The most common pests in aquaponics are:

  • Aphids
  • Caterpillars
  • Tomato Hornworms
  • Bettles
  • Mealybugs
  • Cutworms

There are several ways to eliminate pests from your aquaponics system without using chemicals safely, and here are some of them:

  • Check your plants regularly for pests.
  • Hand removes visible pests you find in your plants and destroys the pests. 
  • Use bug netting in your aquaponics system to create a physical barrier around the plants to prevent many pests from getting to your plants.
  • Plant pest-repelling plants in your system to drive away from the pests. You can plant these plants beside your vegetables. Pest-repelling plants are artemisia, catnip, dill, chives, chrysanthemums, petunias, and mint.
  • Use beneficial insects such as ladybugs, lacewings, and spiders. These are beneficial insects that can help in preventing or controlling pests in your plants. 

 

Fish in Aquaponics

7. Too Many Fish In the Tank

Another common mistake that people make in aquaponics is overcrowding their fish tanks. Too many fish will overcrowd your fish tank and make your system less efficient. It is advisable not to fill your fish tank with fish and keep stocking density low if you are starting your system. With low stock density, you can easily manage your aquaponics system and avoid any shock and collapse. 

Too many fish will release lots of fish wastes that will be more than what the plants can filter. A rule of thumb is to keep one fish per every eight gallons of water. Anyway, you always have the option to add fish later when you see that your system needs more fish. So, it’s a waste to overstock fish and lose them to death or have to take them out.

8. Choosing the Wrong Fish Tank

Your fish tank and grow bed go together, so it is important to consider your grow bed in choosing fish the right fish tank for your system. It is recommended to use a waterproof, sturdy, non-toxic, and round-shaped fish tank for your aquaponics system.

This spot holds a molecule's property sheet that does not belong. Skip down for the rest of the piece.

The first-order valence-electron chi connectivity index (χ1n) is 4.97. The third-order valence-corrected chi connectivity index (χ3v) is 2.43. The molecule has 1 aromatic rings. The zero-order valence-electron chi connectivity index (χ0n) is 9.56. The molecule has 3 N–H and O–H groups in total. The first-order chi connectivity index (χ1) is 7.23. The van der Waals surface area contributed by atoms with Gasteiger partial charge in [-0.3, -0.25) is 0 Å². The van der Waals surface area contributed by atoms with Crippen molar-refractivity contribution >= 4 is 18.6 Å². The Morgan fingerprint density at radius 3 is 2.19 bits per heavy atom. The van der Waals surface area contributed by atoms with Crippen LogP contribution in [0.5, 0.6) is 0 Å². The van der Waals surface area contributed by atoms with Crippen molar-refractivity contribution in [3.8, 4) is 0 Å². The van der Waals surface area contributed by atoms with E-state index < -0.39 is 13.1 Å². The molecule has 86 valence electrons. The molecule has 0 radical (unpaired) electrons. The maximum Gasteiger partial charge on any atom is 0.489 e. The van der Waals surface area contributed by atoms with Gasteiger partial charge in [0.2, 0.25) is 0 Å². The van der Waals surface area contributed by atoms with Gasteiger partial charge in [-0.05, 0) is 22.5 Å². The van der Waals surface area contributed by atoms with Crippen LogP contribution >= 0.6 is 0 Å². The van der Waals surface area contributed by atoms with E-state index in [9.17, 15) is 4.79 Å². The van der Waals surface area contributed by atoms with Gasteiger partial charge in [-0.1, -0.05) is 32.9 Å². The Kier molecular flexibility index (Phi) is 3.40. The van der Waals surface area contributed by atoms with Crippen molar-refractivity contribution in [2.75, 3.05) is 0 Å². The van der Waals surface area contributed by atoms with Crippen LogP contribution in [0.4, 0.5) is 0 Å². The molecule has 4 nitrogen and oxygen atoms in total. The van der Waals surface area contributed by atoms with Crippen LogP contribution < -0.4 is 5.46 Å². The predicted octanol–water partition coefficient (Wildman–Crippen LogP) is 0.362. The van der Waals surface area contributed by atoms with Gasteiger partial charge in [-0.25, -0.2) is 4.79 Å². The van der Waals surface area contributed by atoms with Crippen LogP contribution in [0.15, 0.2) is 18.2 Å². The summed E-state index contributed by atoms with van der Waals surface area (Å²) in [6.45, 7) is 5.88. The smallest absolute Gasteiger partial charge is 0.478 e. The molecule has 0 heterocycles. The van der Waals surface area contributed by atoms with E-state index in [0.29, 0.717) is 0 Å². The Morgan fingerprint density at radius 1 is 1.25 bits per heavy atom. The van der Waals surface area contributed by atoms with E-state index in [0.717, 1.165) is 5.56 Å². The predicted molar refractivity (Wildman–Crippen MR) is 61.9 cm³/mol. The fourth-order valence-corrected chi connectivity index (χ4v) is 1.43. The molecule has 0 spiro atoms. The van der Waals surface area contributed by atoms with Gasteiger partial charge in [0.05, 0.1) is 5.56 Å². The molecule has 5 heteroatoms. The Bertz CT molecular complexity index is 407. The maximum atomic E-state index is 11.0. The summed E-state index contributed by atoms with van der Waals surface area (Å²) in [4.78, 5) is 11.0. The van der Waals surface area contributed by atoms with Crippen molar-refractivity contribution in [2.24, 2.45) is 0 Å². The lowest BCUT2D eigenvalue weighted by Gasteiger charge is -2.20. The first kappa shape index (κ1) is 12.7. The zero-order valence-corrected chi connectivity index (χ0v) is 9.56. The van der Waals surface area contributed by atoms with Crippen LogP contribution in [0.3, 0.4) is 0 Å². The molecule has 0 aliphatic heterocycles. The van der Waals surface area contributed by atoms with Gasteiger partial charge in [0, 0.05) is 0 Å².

9. Improper Management of pH

Improper Management of pH is the most common mistake in aquaponics systems. The pH of the water has a significant impact on plants, fish, and bacteria. The ideal pH range for aquaponics is between 6-7, and outside this range, the nutrients become difficult for the plants to access.
Improper Management of pH can cause many challenges and difficulties in your aquaponics system. So test your pH often and properly adjust it to the ideal range to keep your fish, plants, and bacteria safe.

10. Overfeeding the Fish

Avoid overfeeding the fish in your system and remove or clean any uneaten food 30 minutes after feeding. Uneaten food will decompose inside the fish tank that can be harmful to the fish. Decomposing uneaten food can consume all the dissolved oxygen in the fish tank and cause fish diseases.

11. Poor Water Circulation

It is important to have proper aeration and water circulation by using water and air pumps or air stones to maintain a healthy environment for fish, plants, and bacteria.

12. Not Spending Enough Time Checking the System

Seeing the process of growing plants and fish together can be exciting. Once your aquaponics system is set up, and you have established a routine on maintaining your aquaponics system, there are very few things that may need to be done from day today. Don’t fall into the trap of assuming that things are running smoothly and take your system for granted.
Be diligent in monitoring your system and track the overall health of your system. Be detailed in observing any changes in your plants and fish behavior and make a point to check your system’s detail every day. It doesn’t take but a few days to change the system to become negatively impactful to your whole system.
One important thing to keep in mind in maintaining your aquaponics system is keeping records of what is happening to your system. Keep records of your observation, test results, or make a few notes from time to time. You might like it now, but one day you’ll appreciate all those notes you wrote because keeping records can be your helpful reference in the future.

Conclusion

As you have seen, in building and maintaining an aquaponics system,  many variables need to be considered, and mistakes are unavoidable. However, mistakes can be avoided easily if you know about them. I hope this list will help you avoid making mistakes when you start building your aquaponics system.
Thank you for reading this article, and if you want to add it to the list above, please add it in the comments below.